#PersonalJurisdiction #InThisState – who can be sued in state courts? The jurisdiction of Indiana courts extends as far as the limits of the Due Process Clause *under the federal Constitution*. Attaway v. Omega, 903 N.E.2d 73, 76 (Ind. Ct. App. 2009). An Indiana court has personal jurisdiction over a non-resident (a non-D.C., Federal US person) defendant *only* if the defendant’s contacts with Indiana are sufficient to establish that the defendant could reasonably anticipate being hailed into court there. Indiana courts consider whether the defendant had “certain minimum contacts” with Indiana such that “the maintenance of the suit does not offend traditional notions of fair play and substantial justice.” International Shoe Co. v. Washington, 326 U.S. 310, 316 (1945); Anthem Ins. Companies, Inc. v. Tenet Healthcare Corp., 730 N.E.2d 1227, 1233 (Ind. 2000); Breneman v. Slusher, 768 N.E.2d 451, 459 (Ind. 2002). Indiana Trial Rule 4.4A sets out eight categories of actions that constitute sufficient minimum contacts: (1) doing any business "in this state"; (2) causing personal injury or property damage by an act or omission done within this state; (3) causing personal injury or property damage "in this state" by an occurrence, act or omission done outside this state if [the nonresident] regularly does or solicits business or engages in any other persistent course of conduct, or derives substantial revenue or benefit from goods, materials, or services used, consumed, or rendered in this state; (4) having supplied or contracted to supply services rendered or to be rendered or goods or materials furnished or to be furnished "in this state"; (5) owning, using, or possessing any real property or an interest in real property "within this state"; (6) contracting to insure or act as surety for or on behalf of any person, property or risk located "within this state" at the time the contract was made; (7) living in the marital relationship "within the state" notwithstanding a subsequent departure from the state, as to all obligations for alimony, custody, child support, or property settlement, if the other party to the marital relationship continues to reside "in the state"; or (8) abusing, harassing, or disturbing the peace of, or violating a protective or restraining order for the protection of, any person "within the state" by an act or omission done "in this state", or outside this state if the act or omission is part of a continuing course of conduct having an effect "in this state". #TERROTORIALJURISDICTION: Whereas "in this state" and "within this state" means: [https://www.loc.gov/law/help/statutes-at-large/80th-congress/session-1/c80s1ch389.pdf] 4 USC 110 (d) The term "State" includes any Territory or possession of the United States. (e) The term "Federal area" means any lands or premises held or acquired by or for the use of the United States or any department. establishment, or agency of the United States; and any Federal area. or any part thereof, which is located within the exterior boundaries of any State, shall be deemed to be a Federal area located within such State. #NorthCaroliina “N.C. G.S. 105-164.3(7) “In this State” or “in the State” means within the exterior limits of the State of North Carolina and includes all territories within such limits **owned or ceded to the United States of America**. #California and North Carolina’s consistent definition’s of those states ”municipal law'” which require some sort of ”contract” for proper application within the “federal areas” of the “NEW UNION.” “Section 11205. “In this State,” etc. “In this State” or “in the State” means within the exterior limits of the State of California and includes all territory within these limits **owned or ceded to the United States of America**. The Social Security Department created 10 social security districts which like a thin plastic sheet overlay all the 50 states of the union. This creates a “fictional federal state within a state,” for the purposes of applying the “Public Salary Tax Act” to these areas. “There has been created a fictional Federal “state within a state.” Howard v. Commissioners of Sinking fund of Louisville, 344 U.S. 624, 73. S.Ct. 465, 476, 97 L.Ed. 617 (1953); Schwartz v. O’Hara TP. School Dist., 100 A. 2d 621, 625, 375 Pa. 440.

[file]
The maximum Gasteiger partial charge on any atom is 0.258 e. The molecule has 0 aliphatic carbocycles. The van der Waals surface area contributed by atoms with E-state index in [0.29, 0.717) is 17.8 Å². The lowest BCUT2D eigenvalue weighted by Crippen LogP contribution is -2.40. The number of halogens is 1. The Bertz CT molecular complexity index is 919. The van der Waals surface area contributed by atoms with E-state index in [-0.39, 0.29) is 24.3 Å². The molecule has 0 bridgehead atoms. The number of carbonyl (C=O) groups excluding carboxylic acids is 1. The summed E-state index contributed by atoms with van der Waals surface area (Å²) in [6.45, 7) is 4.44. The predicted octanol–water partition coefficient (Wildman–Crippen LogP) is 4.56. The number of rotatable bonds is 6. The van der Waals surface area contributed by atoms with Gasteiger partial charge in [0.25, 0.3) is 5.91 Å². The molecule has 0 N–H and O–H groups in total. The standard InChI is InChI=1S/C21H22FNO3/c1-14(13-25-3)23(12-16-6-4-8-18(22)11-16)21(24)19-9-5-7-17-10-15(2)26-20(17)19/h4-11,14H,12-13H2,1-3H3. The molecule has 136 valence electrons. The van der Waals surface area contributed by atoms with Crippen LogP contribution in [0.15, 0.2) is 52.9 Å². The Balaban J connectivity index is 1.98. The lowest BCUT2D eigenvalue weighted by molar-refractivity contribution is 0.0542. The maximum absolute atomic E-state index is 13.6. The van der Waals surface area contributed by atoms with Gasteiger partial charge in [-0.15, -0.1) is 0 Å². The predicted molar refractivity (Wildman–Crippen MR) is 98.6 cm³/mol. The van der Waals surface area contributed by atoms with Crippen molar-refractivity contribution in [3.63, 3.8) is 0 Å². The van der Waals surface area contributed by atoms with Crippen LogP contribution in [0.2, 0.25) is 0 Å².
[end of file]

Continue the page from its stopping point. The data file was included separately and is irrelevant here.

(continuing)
Posted by MalikaDulce at 2020-10-12 02:47:28 UTC